Biscuit went missing about three years ago, shortly after his then owner, Keith Bigland’s mother, died. Biscuit was seen “fleeing” his home on a CCTV camera at 4 a.m. on December 1, 2017. Mr Bigland searched high and low for him for months. The cat is his last connection to his mother. He was found a mile away and had been scanned by veterinarian who called Mr Bigland last Wednesday to say that he had been found. Biscuit must have been microchipped and the microchip was still up-to-date.
Biscuit is now 14-years-of-age with health problems, which are going to cost £1,500 to treat. Mr Bigland has set up a crowdfunding internet page to raise the funds. As is usual, Biscuit immediately recognised him and is apparently happy to be back in the home. His wife Su is also delighted as they have no children so the cats are their family.
It is not untypical for domestic cats to go missing but this is a bit different. Biscuit is a domesticated feral cat and he decided to go, to live an independent life on the passing of his human guardian. I find that interesting. It looks as though he decided that as his close human companion had disappeared that he should leave. However, Mr Bigland and his wife were around at the time but clearly Biscuit’s connection to them was not strong enough to keep him at home.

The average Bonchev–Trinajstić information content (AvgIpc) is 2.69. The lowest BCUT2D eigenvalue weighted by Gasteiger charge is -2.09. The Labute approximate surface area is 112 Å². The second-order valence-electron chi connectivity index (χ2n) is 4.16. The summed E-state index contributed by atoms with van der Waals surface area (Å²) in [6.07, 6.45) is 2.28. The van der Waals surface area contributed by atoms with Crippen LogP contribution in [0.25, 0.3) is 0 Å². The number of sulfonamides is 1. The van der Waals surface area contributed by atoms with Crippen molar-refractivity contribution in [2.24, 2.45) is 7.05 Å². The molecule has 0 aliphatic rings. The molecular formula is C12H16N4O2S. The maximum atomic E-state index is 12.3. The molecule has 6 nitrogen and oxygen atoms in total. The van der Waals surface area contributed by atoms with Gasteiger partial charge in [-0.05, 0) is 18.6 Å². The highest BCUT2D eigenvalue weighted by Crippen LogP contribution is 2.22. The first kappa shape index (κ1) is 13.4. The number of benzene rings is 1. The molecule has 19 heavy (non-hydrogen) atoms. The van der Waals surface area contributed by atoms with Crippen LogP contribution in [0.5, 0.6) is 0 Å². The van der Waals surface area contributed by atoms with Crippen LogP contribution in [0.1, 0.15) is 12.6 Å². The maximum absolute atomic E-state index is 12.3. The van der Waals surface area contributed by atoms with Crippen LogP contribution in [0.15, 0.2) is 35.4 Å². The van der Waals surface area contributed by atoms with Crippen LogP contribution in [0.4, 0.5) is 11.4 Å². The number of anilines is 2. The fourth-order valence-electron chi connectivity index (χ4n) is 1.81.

The story probably highlights the deep connection a domestic cat can have with their human friend. The desire to leave the home because of the shock of losing his owner appears to have overridden his desire to stay at the home with Mr Bigland and his wife Su. But why did he think that it was better to go and live outside of the home, a harder life? Was this a rational thought or was it an instinctive behaviour, a desire to survive? You’d think that the prime motivation would be to survive so perhaps he thought that his provider would no longer provide because she had disappeared (died) and as a consequence perhaps he thought he had to go out to find food through hunting.
It is highly likely that he made friends with some neighbours and they perhaps fed him. That would have helped. It’s surprising that he did not at least come back into the house where he once lived, voluntarily. Why did he not choose to go back to his home to find out what’s going on? He appears to have abandoned it. But now that he’s back he is happy. It’s hard to fathom what is going to his mind when you observe his behaviour.
I would expect the feral cat element of his upbringing was a major factor in his decision to return to a feral cat’s life. Perhaps he was always not that far from it. Those initial six weeks of life as a feral cat would have conditioned him and although he became socialised and domesticated the initial influence never left him. He returned to his roots: the feral way. Perhaps he returned to place where was born as a feral cat, which was within a mile distance from where he lived with Mr Bigland’s mother.